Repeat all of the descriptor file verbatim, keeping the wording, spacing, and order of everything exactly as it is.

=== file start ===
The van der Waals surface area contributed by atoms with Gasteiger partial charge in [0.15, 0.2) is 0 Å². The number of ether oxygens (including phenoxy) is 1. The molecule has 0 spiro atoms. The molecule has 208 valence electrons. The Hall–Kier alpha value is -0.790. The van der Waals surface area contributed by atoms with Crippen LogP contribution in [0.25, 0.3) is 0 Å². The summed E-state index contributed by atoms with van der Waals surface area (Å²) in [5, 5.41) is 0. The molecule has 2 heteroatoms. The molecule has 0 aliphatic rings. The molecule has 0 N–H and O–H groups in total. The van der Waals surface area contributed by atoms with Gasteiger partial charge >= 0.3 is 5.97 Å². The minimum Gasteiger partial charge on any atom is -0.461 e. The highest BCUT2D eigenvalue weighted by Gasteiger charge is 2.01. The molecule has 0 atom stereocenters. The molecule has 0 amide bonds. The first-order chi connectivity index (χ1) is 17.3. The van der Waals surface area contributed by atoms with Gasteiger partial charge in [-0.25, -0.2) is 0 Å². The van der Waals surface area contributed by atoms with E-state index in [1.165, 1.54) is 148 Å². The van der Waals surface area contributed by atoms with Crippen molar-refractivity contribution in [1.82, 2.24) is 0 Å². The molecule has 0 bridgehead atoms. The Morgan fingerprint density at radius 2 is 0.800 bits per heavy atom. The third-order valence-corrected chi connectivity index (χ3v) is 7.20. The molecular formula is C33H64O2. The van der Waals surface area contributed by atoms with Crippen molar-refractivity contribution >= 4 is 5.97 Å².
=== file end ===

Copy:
The van der Waals surface area contributed by atoms with Gasteiger partial charge in [0.15, 0.2) is 0 Å². The number of ether oxygens (including phenoxy) is 1. The molecule has 0 spiro atoms. The molecule has 208 valence electrons. The Hall–Kier alpha value is -0.790. The van der Waals surface area contributed by atoms with Crippen LogP contribution in [0.25, 0.3) is 0 Å². The summed E-state index contributed by atoms with van der Waals surface area (Å²) in [5, 5.41) is 0. The molecule has 2 heteroatoms. The molecule has 0 aliphatic rings. The molecule has 0 N–H and O–H groups in total. The van der Waals surface area contributed by atoms with Gasteiger partial charge >= 0.3 is 5.97 Å². The minimum Gasteiger partial charge on any atom is -0.461 e. The highest BCUT2D eigenvalue weighted by Gasteiger charge is 2.01. The molecule has 0 atom stereocenters. The molecule has 0 amide bonds. The first-order chi connectivity index (χ1) is 17.3. The van der Waals surface area contributed by atoms with Gasteiger partial charge in [-0.25, -0.2) is 0 Å². The van der Waals surface area contributed by atoms with E-state index in [1.165, 1.54) is 148 Å². The van der Waals surface area contributed by atoms with Crippen molar-refractivity contribution in [1.82, 2.24) is 0 Å². The molecule has 0 bridgehead atoms. The Morgan fingerprint density at radius 2 is 0.800 bits per heavy atom. The third-order valence-corrected chi connectivity index (χ3v) is 7.20. The molecular formula is C33H64O2. The van der Waals surface area contributed by atoms with Crippen molar-refractivity contribution >= 4 is 5.97 Å².